People trust friends when it comes to weight-loss
When it comes to joining a weight-loss programme, people trust their friends who have lost weight more than the advice of celebrities, a study says.
New York: When it comes to joining a weight-loss programme, people trust their friends who have lost weight more than the advice of celebrities, a study says.
People who find success in a wellness programme are more influential in getting friends to sign up than a charismatic, but less successful person, the findings showed.
"Your ties and social contacts may have a bigger effect because you see them every day and you have that close connection," said Lora Cavuoto from the University at Buffalo.
"If they can be successful, then that's your best way of getting information out that a programme is good," Cavuoto added.
The findings could help diet and exercise programmers reach more people by advising marketers on which people to target as endorsers.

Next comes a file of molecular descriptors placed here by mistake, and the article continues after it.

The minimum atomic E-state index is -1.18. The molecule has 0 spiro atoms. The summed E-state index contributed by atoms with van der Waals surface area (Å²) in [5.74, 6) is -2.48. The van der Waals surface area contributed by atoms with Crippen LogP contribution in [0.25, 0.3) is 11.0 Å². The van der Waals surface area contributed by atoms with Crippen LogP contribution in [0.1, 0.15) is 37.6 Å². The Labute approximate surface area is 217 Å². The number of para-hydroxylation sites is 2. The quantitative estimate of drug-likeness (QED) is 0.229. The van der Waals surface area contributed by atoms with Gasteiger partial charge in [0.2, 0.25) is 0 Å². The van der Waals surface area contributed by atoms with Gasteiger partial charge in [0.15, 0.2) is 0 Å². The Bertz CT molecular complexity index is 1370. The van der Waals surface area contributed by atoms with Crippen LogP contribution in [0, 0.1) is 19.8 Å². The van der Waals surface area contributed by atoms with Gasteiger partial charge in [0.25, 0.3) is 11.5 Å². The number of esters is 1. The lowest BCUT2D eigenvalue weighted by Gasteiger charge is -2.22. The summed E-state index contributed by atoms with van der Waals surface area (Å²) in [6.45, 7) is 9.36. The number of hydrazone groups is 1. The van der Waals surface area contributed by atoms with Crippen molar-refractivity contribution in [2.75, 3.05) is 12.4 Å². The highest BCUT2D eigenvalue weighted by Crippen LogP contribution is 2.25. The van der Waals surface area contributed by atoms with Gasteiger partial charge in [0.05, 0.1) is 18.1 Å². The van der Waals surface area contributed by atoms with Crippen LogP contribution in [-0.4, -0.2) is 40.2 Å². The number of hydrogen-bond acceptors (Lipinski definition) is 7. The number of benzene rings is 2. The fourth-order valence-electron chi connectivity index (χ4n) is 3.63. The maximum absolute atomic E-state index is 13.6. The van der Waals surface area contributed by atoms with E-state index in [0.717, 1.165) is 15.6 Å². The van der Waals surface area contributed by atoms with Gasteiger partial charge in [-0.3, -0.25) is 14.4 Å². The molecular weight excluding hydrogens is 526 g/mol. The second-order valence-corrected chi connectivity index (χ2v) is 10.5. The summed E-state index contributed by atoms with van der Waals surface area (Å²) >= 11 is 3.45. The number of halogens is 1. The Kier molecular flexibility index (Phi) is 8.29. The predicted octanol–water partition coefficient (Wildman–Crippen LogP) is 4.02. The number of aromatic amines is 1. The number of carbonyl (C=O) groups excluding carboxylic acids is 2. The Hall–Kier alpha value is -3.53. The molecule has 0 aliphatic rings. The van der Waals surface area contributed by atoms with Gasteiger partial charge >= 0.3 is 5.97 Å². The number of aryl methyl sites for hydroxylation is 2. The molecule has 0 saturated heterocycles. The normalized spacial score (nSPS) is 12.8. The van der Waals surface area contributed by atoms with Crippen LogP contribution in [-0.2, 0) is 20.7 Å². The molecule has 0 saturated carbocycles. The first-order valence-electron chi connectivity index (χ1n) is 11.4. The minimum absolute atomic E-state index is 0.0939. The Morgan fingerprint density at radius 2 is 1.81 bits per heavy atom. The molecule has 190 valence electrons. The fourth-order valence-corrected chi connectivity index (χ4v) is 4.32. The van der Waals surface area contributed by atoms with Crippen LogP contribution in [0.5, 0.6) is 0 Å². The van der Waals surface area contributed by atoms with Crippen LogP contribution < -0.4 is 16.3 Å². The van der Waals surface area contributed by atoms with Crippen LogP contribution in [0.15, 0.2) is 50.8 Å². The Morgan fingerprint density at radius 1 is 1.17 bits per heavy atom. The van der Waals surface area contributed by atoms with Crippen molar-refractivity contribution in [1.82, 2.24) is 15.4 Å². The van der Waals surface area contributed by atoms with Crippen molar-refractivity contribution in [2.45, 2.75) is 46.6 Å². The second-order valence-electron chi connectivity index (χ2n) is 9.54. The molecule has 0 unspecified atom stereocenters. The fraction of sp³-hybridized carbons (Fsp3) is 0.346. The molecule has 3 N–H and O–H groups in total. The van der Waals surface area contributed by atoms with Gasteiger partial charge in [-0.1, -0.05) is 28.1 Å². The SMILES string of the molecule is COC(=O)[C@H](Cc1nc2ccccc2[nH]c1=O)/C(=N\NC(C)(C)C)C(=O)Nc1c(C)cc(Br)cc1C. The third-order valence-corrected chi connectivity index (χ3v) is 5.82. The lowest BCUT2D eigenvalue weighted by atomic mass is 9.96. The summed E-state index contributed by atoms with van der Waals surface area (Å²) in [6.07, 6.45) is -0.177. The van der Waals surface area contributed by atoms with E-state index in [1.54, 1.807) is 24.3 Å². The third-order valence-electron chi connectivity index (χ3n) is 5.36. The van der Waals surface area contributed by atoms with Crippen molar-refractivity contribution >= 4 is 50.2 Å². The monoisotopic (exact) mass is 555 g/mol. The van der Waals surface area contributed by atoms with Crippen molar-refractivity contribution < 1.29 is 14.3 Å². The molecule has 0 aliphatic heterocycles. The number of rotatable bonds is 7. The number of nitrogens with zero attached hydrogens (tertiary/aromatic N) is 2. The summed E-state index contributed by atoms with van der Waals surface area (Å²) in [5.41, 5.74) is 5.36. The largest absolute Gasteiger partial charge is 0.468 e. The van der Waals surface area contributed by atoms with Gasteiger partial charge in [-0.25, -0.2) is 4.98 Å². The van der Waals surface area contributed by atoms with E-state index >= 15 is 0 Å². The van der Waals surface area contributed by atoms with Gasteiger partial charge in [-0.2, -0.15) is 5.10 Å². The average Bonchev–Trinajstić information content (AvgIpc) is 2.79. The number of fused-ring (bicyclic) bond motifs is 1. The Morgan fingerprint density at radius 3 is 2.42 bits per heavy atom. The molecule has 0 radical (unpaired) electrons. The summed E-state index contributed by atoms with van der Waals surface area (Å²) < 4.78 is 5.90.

The study simulated the behaviour of fictional people created using combinations of physical attributes and personality traits, such as the ability to lose weight and a high- or low-body mass index. The model distributed traits based on national population averages.
Based on the simulations, people in social networks linked to someone who successfully lost weight produced the largest total weight-loss among peers.
Networks surrounding people with a high number of charismatic or popular friends produced lower weight-loss totals.
The study was published in the Journal of Healthcare Engineering.